“I Not Stupid” in English narration is refered to “Children are not stupid”, this is a distinctive Singaporean comedy film which narrates about the lives, struggles and adventures of three Primary Six school fellows who are studying in the academically inferior EM3 stream. In 2002, this film has officially released in domestic cinemas and earned over the 3.8 million Singapore Dollars, which was rated as into the second-highest grossing Singaporean film. In relation to the cultural context of this film, this movie comprises various of serious and significant topics for instance, relationships in family and between friends, educational system and government policies in Singapore. Even though this is a comedy film, however the content is exceptionally inspiring and encourages the audience to consider and understand different aspects of Singaporean culture.
Based on the movie; “I Not Stupid”, the viewers would be able to recognise that Singapore is still rapidly developing and transforming from an ordinary urban to a modern industrial leading country in Asia-Pacific region (Young Singapore 2017 and OECD 2010). Throughout the past decade, Singapore’s education system has maintained its status and standard at or close to the top of most major world education level (OECD 2010). Within the country; Singapore, education would be recognised as the “central to building both the economy and the nation” (OECD 2010). Since the Singapore government has the ability to fulfill the requests and needs in education system and they are convinced of the existence of skills and knowledge would be the origin of aspects and also become crucial competitive advantages.
In light of this, more researches have been developed in order to discover and understand Singapore education system further. All the children in this nation would be legible to receive a minimum of 10 years of education and their teaching instruction is “highly-scripted and uniform across all levels and subjects” (Nayak 2016). According to Professor Hogan (2014) from the University of Queensland, he has mentioned that Singapore’s education system is “the product of a distinctive, even unique, set of historical, institutional and cultural influences.” Moreover, the learning and teaching standard/ quality is monitored and prescribed but the Singapore’s national curriculum, which has emphasized and enhanced the nation’s education policy. In addition, “schools play a significant and remarkable role within the Singapore community, encourage to delivery the Singaporean values, characteristic and cultural identity.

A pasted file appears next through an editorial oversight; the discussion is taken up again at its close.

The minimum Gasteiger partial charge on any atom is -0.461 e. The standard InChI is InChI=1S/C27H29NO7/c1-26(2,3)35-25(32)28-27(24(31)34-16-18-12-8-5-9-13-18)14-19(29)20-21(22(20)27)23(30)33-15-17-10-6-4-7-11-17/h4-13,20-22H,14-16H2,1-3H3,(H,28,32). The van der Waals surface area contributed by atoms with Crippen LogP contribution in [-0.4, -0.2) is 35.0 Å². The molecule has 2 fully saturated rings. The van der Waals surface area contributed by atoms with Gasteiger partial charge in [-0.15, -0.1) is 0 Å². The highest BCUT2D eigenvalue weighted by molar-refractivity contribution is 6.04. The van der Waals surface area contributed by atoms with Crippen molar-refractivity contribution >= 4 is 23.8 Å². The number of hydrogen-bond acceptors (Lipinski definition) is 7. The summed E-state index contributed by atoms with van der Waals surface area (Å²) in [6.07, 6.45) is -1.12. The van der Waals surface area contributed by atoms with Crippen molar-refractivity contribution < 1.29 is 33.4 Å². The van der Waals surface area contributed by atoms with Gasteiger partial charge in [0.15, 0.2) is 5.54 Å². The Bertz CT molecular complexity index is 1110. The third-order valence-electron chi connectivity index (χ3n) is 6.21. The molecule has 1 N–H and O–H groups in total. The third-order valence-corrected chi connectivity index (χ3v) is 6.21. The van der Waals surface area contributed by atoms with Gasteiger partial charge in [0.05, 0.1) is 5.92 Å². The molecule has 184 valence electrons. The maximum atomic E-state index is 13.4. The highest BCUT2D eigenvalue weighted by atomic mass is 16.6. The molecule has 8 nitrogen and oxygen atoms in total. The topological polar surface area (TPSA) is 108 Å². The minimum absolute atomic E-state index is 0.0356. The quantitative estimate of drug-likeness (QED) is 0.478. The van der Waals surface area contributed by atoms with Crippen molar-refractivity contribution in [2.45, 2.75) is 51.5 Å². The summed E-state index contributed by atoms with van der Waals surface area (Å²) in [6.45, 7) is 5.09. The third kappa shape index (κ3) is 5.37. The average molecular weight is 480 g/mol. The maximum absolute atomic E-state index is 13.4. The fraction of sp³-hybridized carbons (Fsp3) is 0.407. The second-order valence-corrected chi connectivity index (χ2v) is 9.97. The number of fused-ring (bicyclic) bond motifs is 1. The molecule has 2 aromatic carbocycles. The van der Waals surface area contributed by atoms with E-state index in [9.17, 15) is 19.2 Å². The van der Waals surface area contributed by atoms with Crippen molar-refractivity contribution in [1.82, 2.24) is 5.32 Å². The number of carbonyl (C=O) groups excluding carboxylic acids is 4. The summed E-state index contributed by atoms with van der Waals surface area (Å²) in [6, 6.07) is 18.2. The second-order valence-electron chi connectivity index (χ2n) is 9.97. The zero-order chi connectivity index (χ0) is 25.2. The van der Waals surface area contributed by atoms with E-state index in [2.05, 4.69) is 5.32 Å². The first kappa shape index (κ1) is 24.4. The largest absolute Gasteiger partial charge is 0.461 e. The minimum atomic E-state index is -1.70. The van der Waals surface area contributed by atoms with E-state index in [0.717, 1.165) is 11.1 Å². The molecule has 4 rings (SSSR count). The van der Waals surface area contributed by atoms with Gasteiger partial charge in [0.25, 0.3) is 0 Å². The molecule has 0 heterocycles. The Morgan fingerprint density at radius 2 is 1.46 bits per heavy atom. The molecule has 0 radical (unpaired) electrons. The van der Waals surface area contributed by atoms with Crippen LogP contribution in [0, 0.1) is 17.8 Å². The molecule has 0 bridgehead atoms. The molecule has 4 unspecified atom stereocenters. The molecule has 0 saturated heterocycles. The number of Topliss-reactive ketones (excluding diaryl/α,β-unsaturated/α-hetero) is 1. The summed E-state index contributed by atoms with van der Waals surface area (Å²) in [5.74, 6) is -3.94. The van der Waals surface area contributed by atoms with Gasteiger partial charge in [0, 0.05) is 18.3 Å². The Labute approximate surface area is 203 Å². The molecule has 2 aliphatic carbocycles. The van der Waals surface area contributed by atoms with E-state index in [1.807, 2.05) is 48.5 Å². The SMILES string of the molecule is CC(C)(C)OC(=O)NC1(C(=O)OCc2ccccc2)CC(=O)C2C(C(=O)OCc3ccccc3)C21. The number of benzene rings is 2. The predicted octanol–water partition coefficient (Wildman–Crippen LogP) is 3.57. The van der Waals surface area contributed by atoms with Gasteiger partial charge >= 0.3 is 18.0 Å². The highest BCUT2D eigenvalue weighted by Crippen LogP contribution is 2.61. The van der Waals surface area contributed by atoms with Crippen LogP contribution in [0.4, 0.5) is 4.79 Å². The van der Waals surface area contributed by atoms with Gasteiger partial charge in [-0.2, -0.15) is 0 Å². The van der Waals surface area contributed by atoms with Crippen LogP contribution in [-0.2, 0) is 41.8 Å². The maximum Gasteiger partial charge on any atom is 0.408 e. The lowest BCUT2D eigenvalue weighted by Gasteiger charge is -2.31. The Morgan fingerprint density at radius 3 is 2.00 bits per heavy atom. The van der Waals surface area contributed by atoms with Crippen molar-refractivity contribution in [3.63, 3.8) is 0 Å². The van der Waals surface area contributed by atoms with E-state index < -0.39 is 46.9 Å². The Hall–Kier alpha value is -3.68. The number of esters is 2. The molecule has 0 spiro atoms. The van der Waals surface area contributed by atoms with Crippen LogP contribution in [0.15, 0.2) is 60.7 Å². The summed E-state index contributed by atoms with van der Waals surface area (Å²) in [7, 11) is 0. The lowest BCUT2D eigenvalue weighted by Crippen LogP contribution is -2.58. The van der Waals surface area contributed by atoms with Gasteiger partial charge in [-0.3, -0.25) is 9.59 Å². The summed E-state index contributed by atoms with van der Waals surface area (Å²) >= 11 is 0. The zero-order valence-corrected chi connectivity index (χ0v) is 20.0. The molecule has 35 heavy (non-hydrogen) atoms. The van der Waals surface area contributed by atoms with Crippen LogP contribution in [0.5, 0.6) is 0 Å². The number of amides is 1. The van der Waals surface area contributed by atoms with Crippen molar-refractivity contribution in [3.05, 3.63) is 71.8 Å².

In order to refer the Singapore teaching curriculum as “education system”, “or “arrangement”, it would be appropriate to consider this as mental strength support that enhances the student holistic developments. In another term, this education system is a belief, which allows them to utilise their knowledge into practical tasks and also maximise their potentials at the most.
Hogan, D. 2014, Why is singapore’s school system so successful, and is it a model for the west?, The Conversation Media Group Ltd., viewed 20 January 2017, <http://theconversation.com/why-is-singapores-school-system-so-successful-and-is-it-a-model-for-the-west-22917>.
Nayak, S. 2016, Singapore schools: ‘the best education system in the world’ putting significant stress on young children, Australian Broadcasting Corporation, viewed 20 January 2017, <http://www.abc.net.au/news/2016-01-06/best-education-system-putting-stress-on-singaporean-children/6831964>.
OECD 2010, Singapore: rapid Improvement followed by strong performance, viewed 19 January 2017, .
Young Singapore 2017, About Singapore, Singapore Tourism Board, viewed 19 January 2017, <http://www.yoursingapore.com/travel-guide-tips/about-singapore.html>.